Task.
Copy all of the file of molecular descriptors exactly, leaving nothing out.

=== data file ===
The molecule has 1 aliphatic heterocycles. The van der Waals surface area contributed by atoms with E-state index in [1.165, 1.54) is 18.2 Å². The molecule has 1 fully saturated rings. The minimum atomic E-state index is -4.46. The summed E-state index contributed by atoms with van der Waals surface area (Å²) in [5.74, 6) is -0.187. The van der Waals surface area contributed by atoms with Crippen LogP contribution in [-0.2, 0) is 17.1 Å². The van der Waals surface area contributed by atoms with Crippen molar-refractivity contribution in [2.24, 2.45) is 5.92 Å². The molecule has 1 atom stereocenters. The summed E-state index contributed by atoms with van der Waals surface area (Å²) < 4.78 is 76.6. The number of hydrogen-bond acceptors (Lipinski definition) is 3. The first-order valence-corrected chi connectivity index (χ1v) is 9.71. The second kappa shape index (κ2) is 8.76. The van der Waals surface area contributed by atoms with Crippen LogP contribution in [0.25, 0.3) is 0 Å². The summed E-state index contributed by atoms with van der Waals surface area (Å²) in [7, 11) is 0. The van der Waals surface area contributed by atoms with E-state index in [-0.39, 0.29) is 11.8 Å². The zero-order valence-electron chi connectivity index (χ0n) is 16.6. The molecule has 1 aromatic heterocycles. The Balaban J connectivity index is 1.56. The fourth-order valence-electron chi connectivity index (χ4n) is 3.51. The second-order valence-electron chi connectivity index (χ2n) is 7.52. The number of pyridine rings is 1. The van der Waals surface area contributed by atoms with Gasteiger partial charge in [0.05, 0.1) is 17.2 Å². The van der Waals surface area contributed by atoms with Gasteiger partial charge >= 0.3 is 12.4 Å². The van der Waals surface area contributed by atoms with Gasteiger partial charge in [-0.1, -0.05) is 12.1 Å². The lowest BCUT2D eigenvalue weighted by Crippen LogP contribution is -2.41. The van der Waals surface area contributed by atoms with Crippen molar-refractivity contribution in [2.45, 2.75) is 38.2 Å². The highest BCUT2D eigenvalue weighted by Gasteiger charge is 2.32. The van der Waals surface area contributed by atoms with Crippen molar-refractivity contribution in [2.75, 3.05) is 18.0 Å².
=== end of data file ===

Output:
The molecule has 1 aliphatic heterocycles. The van der Waals surface area contributed by atoms with E-state index in [1.165, 1.54) is 18.2 Å². The molecule has 1 fully saturated rings. The minimum atomic E-state index is -4.46. The summed E-state index contributed by atoms with van der Waals surface area (Å²) in [5.74, 6) is -0.187. The van der Waals surface area contributed by atoms with Crippen LogP contribution in [-0.2, 0) is 17.1 Å². The van der Waals surface area contributed by atoms with Crippen molar-refractivity contribution in [2.24, 2.45) is 5.92 Å². The molecule has 1 atom stereocenters. The summed E-state index contributed by atoms with van der Waals surface area (Å²) < 4.78 is 76.6. The number of hydrogen-bond acceptors (Lipinski definition) is 3. The first-order valence-corrected chi connectivity index (χ1v) is 9.71. The second kappa shape index (κ2) is 8.76. The van der Waals surface area contributed by atoms with Crippen LogP contribution in [0.25, 0.3) is 0 Å². The summed E-state index contributed by atoms with van der Waals surface area (Å²) in [7, 11) is 0. The van der Waals surface area contributed by atoms with E-state index in [-0.39, 0.29) is 11.8 Å². The zero-order valence-electron chi connectivity index (χ0n) is 16.6. The molecule has 1 aromatic heterocycles. The Balaban J connectivity index is 1.56. The fourth-order valence-electron chi connectivity index (χ4n) is 3.51. The second-order valence-electron chi connectivity index (χ2n) is 7.52. The number of pyridine rings is 1. The van der Waals surface area contributed by atoms with Gasteiger partial charge in [0.05, 0.1) is 17.2 Å². The van der Waals surface area contributed by atoms with Gasteiger partial charge >= 0.3 is 12.4 Å². The van der Waals surface area contributed by atoms with Gasteiger partial charge in [-0.1, -0.05) is 12.1 Å². The lowest BCUT2D eigenvalue weighted by Crippen LogP contribution is -2.41. The van der Waals surface area contributed by atoms with Crippen molar-refractivity contribution in [2.45, 2.75) is 38.2 Å². The highest BCUT2D eigenvalue weighted by Gasteiger charge is 2.32. The van der Waals surface area contributed by atoms with Crippen molar-refractivity contribution in [2.75, 3.05) is 18.0 Å².